There are some fundamental reasons for this, outside of the fact that companies may feel it is the fault of their sales execute selling them the wrong bill of goods.  IT will blame the business for not knowing what it wants.  The business will blame IT for not getting it.  Doesn’t really matter, there is plenty of blame to go around.  What matters is that now you have a solution that isn’t giving you the benefits that it really could and should be.

Maybe I’m a bit biased since I’m the data chick.  Well, more than a bit.  Regardless, I think that from a data management perspective, companies are failing.  The maniacal focus on process efficiency has drowned out the fact that process runs on data and feeds data.  This focus has put data in the back seat too long and now when we need it to better understand our customers, our business, and make decisions, it is sorely lacking.  Our data lacks unity, structure, definition, and most of all purpose.  Companies simply cannot leverage their information except at very basic levels.  When things are good, this may be okay.  When things are bad, this is a real problem.

What makes this even more sad, is that companies are looking to spend more money on applications and data infrastructure to ‘fix’ the problem.  The promise of the new model and more sophisticated bells and whistles that will solve anything you throw at it is just marketing.  Until you can understand and control what you already have under your hood, getting something bigger, better, and shinier isn’t going to help anymore than it does now.  So, there was no ROI on existing purchases and there won’t be any ROI on new purchases.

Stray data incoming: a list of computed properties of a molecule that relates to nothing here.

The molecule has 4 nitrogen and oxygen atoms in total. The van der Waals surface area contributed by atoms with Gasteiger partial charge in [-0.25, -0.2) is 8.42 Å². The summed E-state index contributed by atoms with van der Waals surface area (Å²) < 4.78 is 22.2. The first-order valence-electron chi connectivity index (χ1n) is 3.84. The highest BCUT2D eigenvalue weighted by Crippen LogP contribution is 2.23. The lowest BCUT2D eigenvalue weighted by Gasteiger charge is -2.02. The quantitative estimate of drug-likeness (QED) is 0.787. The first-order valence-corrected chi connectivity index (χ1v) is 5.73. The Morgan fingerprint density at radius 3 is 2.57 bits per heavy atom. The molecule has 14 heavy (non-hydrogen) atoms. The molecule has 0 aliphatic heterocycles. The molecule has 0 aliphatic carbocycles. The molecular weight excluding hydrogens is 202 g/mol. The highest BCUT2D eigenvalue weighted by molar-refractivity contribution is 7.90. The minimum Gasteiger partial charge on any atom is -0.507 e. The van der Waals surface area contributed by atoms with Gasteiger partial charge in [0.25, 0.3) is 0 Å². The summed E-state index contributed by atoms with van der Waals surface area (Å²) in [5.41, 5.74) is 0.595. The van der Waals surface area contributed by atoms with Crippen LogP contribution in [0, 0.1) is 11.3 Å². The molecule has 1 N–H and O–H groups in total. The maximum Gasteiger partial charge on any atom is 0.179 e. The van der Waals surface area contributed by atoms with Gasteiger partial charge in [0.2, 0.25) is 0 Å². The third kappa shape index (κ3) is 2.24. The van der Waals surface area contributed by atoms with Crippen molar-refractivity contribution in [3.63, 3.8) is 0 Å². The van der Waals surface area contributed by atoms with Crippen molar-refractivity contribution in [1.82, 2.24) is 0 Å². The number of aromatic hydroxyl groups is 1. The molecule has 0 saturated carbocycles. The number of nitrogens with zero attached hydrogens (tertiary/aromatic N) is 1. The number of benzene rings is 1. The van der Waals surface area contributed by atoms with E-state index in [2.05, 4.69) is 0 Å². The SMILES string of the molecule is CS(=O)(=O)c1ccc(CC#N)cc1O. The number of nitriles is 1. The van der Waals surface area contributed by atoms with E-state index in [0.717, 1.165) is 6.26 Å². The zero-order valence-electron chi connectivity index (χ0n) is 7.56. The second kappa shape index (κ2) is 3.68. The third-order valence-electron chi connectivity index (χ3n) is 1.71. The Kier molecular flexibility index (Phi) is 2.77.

There are two things companies need to do to make the investments in enterprise solutions worthwhile:

  • Clean-up the back-end data management practice so that it is fluid with business process and application usage.
  • Have a clear data management strategy for new applications that is fluid and scalable outside of application databases.

Your company may already be embarking on SOA or MDM projects.  But, have you looked at how these new practices will support applications outside of changing the oil?  Can the data drive process?

Today, applications are bogged down because data is treated as something to put in the trunk and horde.  Until data is thought of as fuel, you’re IT investments will stay in 1st gear and never get to 6th.  Now how fun is that?